Peter Doo, architect Miche Booz and energy modeler Morteza Kasmaei investigated strategies to achieve Net Zero and Passive House affordability. Reassessing a Net Zero and Passive House certified project, the team studied costs and impacts of energy efficiency strategies with the goal of understanding which were most effective and affordable. The team presented their study of the Gaddy House at Design DC. Insulation, air barriers, glazing; what are the most significant strategies? We figured a few things out. Watch for a future blog.
LEED and Fitwel Projects in Reno, NV and Sacramento, CA
Doo Consulting began assessing a variety of student housing projects for GMH Capital Partners. Based on the outcome of those assessments, we are assisting in the LEED and Fitwel certifications of projects in Reno, Nevada and Sacramento, California. Academy Reno is a 196 apartment, twelve-story project near the University of Nevada. Academy 65 is a 90 apartment, five-story courtyard building over a retail and parking podium near the California State University campus in Sacramento, California. Doo Consulting is pleased to be assisting in the first Fitwel certifications for this client.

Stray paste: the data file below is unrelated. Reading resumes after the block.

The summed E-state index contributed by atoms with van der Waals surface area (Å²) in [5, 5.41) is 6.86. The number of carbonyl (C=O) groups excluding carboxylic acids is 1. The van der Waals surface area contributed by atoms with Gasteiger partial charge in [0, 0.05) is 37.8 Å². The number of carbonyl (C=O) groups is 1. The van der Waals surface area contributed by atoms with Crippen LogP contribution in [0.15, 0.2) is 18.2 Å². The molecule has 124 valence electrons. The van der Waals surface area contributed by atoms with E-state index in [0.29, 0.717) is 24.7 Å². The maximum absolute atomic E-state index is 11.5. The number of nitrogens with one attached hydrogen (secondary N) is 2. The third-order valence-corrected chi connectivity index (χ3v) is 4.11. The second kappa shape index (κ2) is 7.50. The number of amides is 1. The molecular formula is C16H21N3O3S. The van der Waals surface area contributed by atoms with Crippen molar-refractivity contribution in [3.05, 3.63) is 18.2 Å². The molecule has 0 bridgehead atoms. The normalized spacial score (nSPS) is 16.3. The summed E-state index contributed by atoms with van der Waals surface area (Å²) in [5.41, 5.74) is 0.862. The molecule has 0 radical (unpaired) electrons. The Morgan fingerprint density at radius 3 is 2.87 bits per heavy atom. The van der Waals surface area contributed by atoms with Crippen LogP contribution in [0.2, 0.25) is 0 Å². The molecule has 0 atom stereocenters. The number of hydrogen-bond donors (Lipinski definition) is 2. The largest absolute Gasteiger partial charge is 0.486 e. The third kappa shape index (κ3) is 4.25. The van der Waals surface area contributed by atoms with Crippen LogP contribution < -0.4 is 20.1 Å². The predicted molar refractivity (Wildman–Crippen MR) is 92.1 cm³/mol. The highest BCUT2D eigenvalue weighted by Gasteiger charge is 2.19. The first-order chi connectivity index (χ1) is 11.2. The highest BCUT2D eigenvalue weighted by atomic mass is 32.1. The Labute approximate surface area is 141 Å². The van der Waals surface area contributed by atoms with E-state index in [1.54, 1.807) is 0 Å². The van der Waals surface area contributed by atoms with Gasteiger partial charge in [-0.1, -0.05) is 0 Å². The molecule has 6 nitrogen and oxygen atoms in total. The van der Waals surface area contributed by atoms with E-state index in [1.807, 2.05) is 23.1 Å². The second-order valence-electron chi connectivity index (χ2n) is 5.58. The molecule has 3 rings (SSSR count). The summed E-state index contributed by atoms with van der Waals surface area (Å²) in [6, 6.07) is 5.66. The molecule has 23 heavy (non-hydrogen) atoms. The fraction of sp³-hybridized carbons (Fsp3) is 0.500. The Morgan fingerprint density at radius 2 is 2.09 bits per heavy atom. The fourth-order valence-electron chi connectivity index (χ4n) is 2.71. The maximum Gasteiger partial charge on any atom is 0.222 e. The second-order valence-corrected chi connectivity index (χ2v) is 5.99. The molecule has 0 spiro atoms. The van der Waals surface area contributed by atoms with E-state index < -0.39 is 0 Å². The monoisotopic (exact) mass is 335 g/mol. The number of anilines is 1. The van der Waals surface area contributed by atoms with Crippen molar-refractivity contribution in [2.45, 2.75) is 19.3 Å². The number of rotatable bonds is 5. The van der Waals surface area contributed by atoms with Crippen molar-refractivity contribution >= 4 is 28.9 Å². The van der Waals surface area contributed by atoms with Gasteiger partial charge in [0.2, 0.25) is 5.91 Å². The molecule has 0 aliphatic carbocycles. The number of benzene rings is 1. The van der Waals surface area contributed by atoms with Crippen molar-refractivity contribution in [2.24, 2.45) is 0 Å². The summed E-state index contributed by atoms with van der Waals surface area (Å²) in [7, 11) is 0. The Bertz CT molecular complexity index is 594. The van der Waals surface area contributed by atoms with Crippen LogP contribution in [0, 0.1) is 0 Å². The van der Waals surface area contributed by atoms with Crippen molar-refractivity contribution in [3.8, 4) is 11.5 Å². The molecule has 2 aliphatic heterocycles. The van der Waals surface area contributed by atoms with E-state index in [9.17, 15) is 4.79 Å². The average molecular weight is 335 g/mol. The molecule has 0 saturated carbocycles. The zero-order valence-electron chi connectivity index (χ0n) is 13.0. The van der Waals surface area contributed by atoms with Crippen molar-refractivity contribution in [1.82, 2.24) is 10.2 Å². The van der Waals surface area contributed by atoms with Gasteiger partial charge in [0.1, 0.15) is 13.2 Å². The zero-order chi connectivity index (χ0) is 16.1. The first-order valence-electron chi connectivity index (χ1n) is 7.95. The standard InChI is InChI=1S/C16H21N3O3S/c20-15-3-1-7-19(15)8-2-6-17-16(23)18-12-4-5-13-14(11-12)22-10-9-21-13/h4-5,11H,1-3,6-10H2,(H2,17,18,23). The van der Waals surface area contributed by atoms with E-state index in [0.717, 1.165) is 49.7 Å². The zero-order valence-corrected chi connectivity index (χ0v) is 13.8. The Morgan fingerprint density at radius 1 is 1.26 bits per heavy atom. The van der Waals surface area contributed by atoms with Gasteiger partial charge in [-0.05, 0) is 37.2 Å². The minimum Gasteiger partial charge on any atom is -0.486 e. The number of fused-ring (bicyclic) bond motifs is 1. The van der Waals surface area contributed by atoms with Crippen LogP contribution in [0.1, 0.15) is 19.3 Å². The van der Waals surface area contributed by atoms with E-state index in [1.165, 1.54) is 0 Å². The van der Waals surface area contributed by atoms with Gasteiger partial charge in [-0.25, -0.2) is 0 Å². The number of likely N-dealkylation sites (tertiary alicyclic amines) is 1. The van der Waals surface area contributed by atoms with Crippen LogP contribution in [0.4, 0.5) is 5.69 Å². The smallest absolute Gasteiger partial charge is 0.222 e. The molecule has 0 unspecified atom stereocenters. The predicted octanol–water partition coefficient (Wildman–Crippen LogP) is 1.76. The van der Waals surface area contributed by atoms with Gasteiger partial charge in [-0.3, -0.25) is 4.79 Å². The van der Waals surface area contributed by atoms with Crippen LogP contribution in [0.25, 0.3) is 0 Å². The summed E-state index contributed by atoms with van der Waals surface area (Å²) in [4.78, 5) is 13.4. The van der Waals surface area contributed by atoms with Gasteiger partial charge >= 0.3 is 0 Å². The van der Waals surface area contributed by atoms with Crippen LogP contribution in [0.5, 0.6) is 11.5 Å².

Once again, we take this opportunity to share trends that we think will be influencing sustainability activity in the next year and beyond. Last year we wrote about net zero buildings, resiliency, wellness and corporate social responsibility. We believe those trends will continue. Many of these things are converging to create the trend to watch in 2019.